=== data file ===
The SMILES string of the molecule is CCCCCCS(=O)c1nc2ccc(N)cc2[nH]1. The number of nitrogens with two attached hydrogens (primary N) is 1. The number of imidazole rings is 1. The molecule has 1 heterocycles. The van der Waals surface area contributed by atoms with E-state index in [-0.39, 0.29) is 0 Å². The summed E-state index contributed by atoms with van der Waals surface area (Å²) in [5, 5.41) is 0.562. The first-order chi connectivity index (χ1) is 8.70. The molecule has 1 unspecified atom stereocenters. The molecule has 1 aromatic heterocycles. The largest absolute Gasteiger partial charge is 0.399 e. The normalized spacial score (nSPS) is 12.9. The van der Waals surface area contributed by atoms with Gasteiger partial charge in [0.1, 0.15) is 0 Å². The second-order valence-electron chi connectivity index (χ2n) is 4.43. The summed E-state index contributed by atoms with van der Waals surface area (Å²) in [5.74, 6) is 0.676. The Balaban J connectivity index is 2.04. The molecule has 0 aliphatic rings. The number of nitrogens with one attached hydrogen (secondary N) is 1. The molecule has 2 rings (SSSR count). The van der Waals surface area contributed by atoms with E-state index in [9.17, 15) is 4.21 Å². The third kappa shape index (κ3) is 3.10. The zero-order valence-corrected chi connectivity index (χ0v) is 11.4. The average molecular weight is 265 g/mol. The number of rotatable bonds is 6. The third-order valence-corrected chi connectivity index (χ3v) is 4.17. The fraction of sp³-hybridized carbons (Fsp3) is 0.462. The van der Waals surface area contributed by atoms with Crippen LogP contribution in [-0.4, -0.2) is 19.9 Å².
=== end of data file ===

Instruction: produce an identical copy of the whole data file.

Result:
The SMILES string of the molecule is CCCCCCS(=O)c1nc2ccc(N)cc2[nH]1. The number of nitrogens with two attached hydrogens (primary N) is 1. The number of imidazole rings is 1. The molecule has 1 heterocycles. The van der Waals surface area contributed by atoms with E-state index in [-0.39, 0.29) is 0 Å². The summed E-state index contributed by atoms with van der Waals surface area (Å²) in [5, 5.41) is 0.562. The first-order chi connectivity index (χ1) is 8.70. The molecule has 1 unspecified atom stereocenters. The molecule has 1 aromatic heterocycles. The largest absolute Gasteiger partial charge is 0.399 e. The normalized spacial score (nSPS) is 12.9. The van der Waals surface area contributed by atoms with Gasteiger partial charge in [0.1, 0.15) is 0 Å². The second-order valence-electron chi connectivity index (χ2n) is 4.43. The summed E-state index contributed by atoms with van der Waals surface area (Å²) in [5.74, 6) is 0.676. The Balaban J connectivity index is 2.04. The molecule has 0 aliphatic rings. The number of nitrogens with one attached hydrogen (secondary N) is 1. The molecule has 2 rings (SSSR count). The van der Waals surface area contributed by atoms with E-state index in [9.17, 15) is 4.21 Å². The third kappa shape index (κ3) is 3.10. The zero-order valence-corrected chi connectivity index (χ0v) is 11.4. The average molecular weight is 265 g/mol. The number of rotatable bonds is 6. The third-order valence-corrected chi connectivity index (χ3v) is 4.17. The fraction of sp³-hybridized carbons (Fsp3) is 0.462. The van der Waals surface area contributed by atoms with Crippen LogP contribution in [-0.4, -0.2) is 19.9 Å².